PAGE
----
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Malpsam pushes Ursnif through Italian language Word docs, (Wed, Feb 12th)

Introduction

For the past two weeks or so, I haven’t found any malspam using password-protected zip archives with Word documents having macros for Ursnif.  However, on Tuesday 2020-02-11, malspam from this campaign has resumed.  This time, it used Italian language Word documents with macros for Ursnif.  @reecdeep started a Twitter thread with some of the details (link).


Shown above:  An infection chain from this campaign seen on Tuesday 2020-02-11.

Today’s diary has a quick review of an infection from this campaign from Tuesday 2020-02-11.

Finding the associated Word documents

I searched VirusTotal Enterprise using the following criteria and found at least 66 password-protected zip archives containing the file info_02_11.doc from Tuesday 2020-02-11:

info_02_10.doc tag:zip fs:2020-02-10+

None of the associated emails had been submitted to VirusTotal, so I had to guess at the password.  Several of these zip archives used 111 as the password.  One of them used 222 as the password.  The example I used for an infection had 333 as the password.


Shown above:  Searching VirusTotal Enterprise for zip archives containing info_02_11.doc.


Shown above:  After a couple of guesses, I found the proper password for one of the zip archives from my VirusTotal search.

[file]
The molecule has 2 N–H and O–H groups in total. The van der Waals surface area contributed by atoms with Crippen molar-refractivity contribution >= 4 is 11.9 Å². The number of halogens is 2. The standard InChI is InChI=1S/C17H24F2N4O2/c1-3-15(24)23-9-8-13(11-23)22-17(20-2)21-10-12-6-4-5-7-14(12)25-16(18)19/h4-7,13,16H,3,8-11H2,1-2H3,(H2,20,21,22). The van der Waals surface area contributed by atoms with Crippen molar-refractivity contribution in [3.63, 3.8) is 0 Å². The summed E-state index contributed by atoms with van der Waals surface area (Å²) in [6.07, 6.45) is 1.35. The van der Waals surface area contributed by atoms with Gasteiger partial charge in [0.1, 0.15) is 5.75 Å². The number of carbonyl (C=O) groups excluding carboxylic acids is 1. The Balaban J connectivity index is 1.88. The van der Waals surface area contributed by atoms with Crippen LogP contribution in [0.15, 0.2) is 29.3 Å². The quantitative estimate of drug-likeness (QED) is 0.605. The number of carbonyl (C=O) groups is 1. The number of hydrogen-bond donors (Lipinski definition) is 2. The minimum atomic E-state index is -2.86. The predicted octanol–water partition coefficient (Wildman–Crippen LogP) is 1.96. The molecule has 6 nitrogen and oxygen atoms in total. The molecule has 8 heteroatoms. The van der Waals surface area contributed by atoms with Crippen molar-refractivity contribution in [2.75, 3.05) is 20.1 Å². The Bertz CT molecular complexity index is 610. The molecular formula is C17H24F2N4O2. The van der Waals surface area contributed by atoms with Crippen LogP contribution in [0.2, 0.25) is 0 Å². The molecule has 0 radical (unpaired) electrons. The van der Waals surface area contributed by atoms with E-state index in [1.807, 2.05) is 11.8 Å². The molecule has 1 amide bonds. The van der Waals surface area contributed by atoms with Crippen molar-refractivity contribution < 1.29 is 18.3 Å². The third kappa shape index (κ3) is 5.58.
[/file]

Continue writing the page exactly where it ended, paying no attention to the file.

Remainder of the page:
Shown above:  Word document extracted from the password-protected zip archive.

Infection traffic

Infection traffic was typical from what I’ve seen with this campaign.


Shown above:  Traffic from the infection filtered in Wireshark.

Indicators of Compromise (IoCs)

Traffic from an infected Windows host:

  • 194.61.2[.]16 port 80 – qr12s8ygy1[.]com – GET /khogpfyc8n/215z9urlgz.php?l=xubiz8.cab
  • port 443 – settings-win.data.microsoft.com – HTTPS traffic (not inherently malicious)
  • 95.169.181[.]35 port 80 – lcdixieeoe[.]com – GET /images/[long string of characters].avi
  • 45.141.103[.]204 port 443 – q68jaydon3t[.]com – HTTPS/SSL/TLS traffic caused by Ursnif

Associated files:

SHA256 hash: 28931260f23f2b669be6bd26ddb7f93cf75b2c2790373a3a45a34b09fa9ef907

  • File size: 63,761 bytes
  • File name: Genial.zip
  • File description: Password-protected zip archive (password: 333)

SHA256 hash: 00d986b615d4082fe0ba0aa677b15eb97015f2b357ae87828be85b1e895e0d0b

  • File size: 70,429 bytes
  • File name: info_02_11.doc
  • File description: Word doc with macro for Ursnif

SHA256 hash: 4268d7a5f33d411ab4c4fae7363b21755ad9e576e2094df18f3615399945fd41

  • File size: 3,605 bytes
  • File location: C:WindowsTempa6c9p.xsl
  • File description: XSL file dropped by Word macro

SHA256 hash: 996fcd8c55f923e86477d3d8069f9e9b56c6301cf9b2678c5c5c40bf6a636a5f

  • File size: 188,416 bytes
  • File location: hxxp://qr12s8ygy1[.]com/khogpfyc8n/215z9urlgz.php?l=xubiz8.cab
  • File location: C:WindowsTempaVQl7d.dll
  • File description: Ursnif binary retrieved using XSL file

Final words

A pcap of the infection traffic along with the associated malware can be found here.

Brad Duncan
brad [at] malware-traffic-analysis.net

(c) SANS Internet Storm Center. https://isc.sans.edu Creative Commons Attribution-Noncommercial 3.0 United States License.

Reposted from SANS. View original.

Posted in: SANS

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